“C. Holland Taylor doesn’t look like a man radical Muslims should fear. He is trim, unassuming, and speaks with a faint southern accent. His stylish blond haircut and trim suit give him the appearance of a fortysomething European businessman. He possesses no arsenal of weapons, holds no government post, and operates no intelligence service. Yet he runs the world’s most potent and innovative anti-extremist network and may hold a key to defusing the ticking bomb of Islamic terrorism.”
~ Jennifer Rubin, “In Defense of Moderation,” The Weekly Standard
C. Holland Taylor (above, with President Wahid of Indonesia) serves as Special Advisor for International Affairs to the Chairman of Nahdlatul Ulama (NU) — the world’s largest Muslim organization, with over 90 million followers. For the past two decades, Mr. Taylor “has engaged influential and genuinely reform-minded Muslims… to articulate and defend a progressive and tolerant understanding of Islam” (Wall Street Journal) and has run “the world’s most potent and innovative anti-extremist network” (Washington Post columnist Jennifer Rubin, writing in Weekly Standard). In 2015, The New York Times described a feature-length film Mr. Taylor directed as “a relentless, religious repudiation of the Islamic State and the opening salvo in a global campaign by the world’s largest Muslim group to challenge its ideology head-on.”
Mr. Taylor is co-founder, chairman and CEO of LibForAll Foundation; co-founder, deputy chairman and COO of its sister organization, Bayt ar-Rahmah; co-founder of the Humanitarian Islam movement; and co-founder, Deputy Chairman and CEO of the Center for Shared Civilizational Values (CSCV). He also serves as Emissary to the United Nations, Americas and Europe for Gerakan Pemuda Ansor, NU’s 7-million-member young adults movement.
LibForAll, Bayt ar-Rahmah, and CSCV are incorporated in Winston-Salem, NC, to which Mr. Taylor’s ancestors immigrated in search of religious freedom in the mid-18th century. The son of a U.S. military officer in the Judge Advocate General’s (JAG) Corps, Mr. Taylor was raised primarily in Europe and Asia, including Germany, Iran, and South Korea. He is an expert on the Islamization of Java during the 15th and 16th centuries, and has lived, studied, and worked in the Muslim world, from Iran to Indonesia, for many decades. Mr. Taylor’s unique combination of experience in the fields of international business, strategy, and the forging of cross-cultural relationships has enabled LibForAll to become “a model of what a competent public diplomacy effort in the Muslim world should look like” (Wall Street Journal), and his work was extensively cited in conjunction with the 2019 nomination of Nahdlatul Ulama for the Nobel Peace Prize.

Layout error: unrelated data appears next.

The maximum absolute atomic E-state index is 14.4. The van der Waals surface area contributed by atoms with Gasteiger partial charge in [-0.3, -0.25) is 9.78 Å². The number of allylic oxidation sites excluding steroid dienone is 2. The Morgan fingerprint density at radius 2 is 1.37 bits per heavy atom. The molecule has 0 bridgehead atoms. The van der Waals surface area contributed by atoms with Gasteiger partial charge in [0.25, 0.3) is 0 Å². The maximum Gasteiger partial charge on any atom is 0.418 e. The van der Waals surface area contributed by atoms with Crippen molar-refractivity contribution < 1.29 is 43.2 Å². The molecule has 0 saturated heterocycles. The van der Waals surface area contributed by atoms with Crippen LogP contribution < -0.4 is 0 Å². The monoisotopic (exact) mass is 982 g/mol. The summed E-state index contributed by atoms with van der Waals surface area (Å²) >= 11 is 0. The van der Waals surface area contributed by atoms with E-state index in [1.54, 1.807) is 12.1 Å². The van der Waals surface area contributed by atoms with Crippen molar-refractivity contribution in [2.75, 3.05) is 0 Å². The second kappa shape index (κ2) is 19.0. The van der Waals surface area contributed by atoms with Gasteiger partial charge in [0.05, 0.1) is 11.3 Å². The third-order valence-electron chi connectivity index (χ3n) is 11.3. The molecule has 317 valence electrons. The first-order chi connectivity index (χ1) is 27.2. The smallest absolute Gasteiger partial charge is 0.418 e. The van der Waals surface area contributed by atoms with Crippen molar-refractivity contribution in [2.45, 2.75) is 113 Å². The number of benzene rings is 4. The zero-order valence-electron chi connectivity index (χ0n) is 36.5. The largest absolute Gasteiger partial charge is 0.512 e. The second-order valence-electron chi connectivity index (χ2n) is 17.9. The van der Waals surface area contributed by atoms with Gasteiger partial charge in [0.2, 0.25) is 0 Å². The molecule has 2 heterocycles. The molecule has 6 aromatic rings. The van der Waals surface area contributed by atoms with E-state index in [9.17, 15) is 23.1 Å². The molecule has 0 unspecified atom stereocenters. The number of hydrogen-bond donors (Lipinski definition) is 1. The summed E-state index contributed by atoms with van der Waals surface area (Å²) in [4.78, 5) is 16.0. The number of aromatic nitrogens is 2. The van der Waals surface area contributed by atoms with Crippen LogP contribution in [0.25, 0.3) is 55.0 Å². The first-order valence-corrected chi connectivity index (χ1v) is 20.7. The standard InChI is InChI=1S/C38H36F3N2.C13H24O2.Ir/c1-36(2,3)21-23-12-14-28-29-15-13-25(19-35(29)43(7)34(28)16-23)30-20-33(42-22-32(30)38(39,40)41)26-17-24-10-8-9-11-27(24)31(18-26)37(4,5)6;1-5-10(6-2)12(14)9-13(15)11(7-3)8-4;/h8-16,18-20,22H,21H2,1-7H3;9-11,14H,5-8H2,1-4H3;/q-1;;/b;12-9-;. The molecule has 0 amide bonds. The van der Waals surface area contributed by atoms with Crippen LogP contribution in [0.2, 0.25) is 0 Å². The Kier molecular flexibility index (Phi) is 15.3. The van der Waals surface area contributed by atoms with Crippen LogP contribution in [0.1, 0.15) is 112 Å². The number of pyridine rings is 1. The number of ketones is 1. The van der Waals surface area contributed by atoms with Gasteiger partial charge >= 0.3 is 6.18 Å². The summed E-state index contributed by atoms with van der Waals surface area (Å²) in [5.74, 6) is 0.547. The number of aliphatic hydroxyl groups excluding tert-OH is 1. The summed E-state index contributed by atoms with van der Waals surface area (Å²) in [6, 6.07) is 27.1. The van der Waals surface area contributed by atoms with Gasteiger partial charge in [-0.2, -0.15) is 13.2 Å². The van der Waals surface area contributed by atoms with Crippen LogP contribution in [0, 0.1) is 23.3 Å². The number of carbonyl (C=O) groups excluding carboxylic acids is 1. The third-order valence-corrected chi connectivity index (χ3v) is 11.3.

In 2014, Mr. Taylor joined KH. A. Mustofa Bisri (then Chairman of the NU Supreme Council) and KH. Yahya Cholil Staquf (General Chairman of the NU Executive Board) in establishing Bayt ar-Rahmah. LibForAll, Bayt ar-Rahmah, and CSCV derive their inspiration from the heroic example of President Wahid’s 16th century Javanese ancestors, whose deft use of soft and hard power defeated Muslim extremists, and restored freedom of religion for all Javanese, two centuries before the Virginia Statute of Religious Freedom and the Bill of Rights led to the separation of state and religion in the U.S.
In March of 2017, Bayt ar-Rahmah and Gerakan Pemuda Ansor launched a global movement (“Humanitarian Islam”) that seeks to reform obsolete tenets of Islamic orthodoxy that enjoin religious hatred, supremacy, and violence, by restoring rahmah (universal love and compassion) to its rightful place as the primary message of Islam. In 2022, Nahdlatul Ulama’s Central Board formally appointed CSCV as a primary vehicle for its international engagement, and as Permanent Secretariat to the G20 Religion Forum (R20).
Mr. Taylor has co-authored a number of historic documents with NU General Chairman Kyai Haji Yahya Cholil Staquf, including the 2016 International Summit of Moderate Islamic Leaders (ISOMIL) Nahdlatul Ulama Declaration; the 2016 Global Unity Forum Declaration; the 2017 Gerakan Pemuda Ansor Declaration on Humanitarian Islam; the 2018 Nusantara Statement and Nusantara Manifesto; multiple resolutions unanimously adopted by the world’s largest political network, Centrist Democrat International; and the 2023 Nahdlatul Ulama Centennial Proclamation, through which Nahdlatul Ulama spiritual leaders have formally launched — in a systematic and institutional manner — the reform of obsolete and problematic tenets of Islamic orthodoxy.